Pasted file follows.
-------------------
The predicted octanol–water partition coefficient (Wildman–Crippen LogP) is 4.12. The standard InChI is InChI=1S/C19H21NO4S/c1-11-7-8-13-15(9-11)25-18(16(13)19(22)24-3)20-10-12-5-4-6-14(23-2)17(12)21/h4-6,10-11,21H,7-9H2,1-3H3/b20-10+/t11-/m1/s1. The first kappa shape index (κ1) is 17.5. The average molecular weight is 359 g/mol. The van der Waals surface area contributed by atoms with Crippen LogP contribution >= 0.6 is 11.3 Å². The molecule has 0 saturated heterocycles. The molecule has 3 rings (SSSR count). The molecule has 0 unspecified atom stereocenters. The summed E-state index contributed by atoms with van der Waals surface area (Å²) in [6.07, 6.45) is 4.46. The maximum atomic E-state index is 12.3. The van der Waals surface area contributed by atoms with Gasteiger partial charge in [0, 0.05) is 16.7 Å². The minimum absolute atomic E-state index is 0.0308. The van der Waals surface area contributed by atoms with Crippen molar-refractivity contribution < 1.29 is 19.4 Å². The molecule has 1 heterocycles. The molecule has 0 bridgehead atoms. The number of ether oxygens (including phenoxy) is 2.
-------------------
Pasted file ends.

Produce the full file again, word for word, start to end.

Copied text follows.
The predicted octanol–water partition coefficient (Wildman–Crippen LogP) is 4.12. The standard InChI is InChI=1S/C19H21NO4S/c1-11-7-8-13-15(9-11)25-18(16(13)19(22)24-3)20-10-12-5-4-6-14(23-2)17(12)21/h4-6,10-11,21H,7-9H2,1-3H3/b20-10+/t11-/m1/s1. The first kappa shape index (κ1) is 17.5. The average molecular weight is 359 g/mol. The van der Waals surface area contributed by atoms with Crippen LogP contribution >= 0.6 is 11.3 Å². The molecule has 0 saturated heterocycles. The molecule has 3 rings (SSSR count). The molecule has 0 unspecified atom stereocenters. The summed E-state index contributed by atoms with van der Waals surface area (Å²) in [6.07, 6.45) is 4.46. The maximum atomic E-state index is 12.3. The van der Waals surface area contributed by atoms with Gasteiger partial charge in [0, 0.05) is 16.7 Å². The minimum absolute atomic E-state index is 0.0308. The van der Waals surface area contributed by atoms with Crippen molar-refractivity contribution < 1.29 is 19.4 Å². The molecule has 1 heterocycles. The molecule has 0 bridgehead atoms. The number of ether oxygens (including phenoxy) is 2.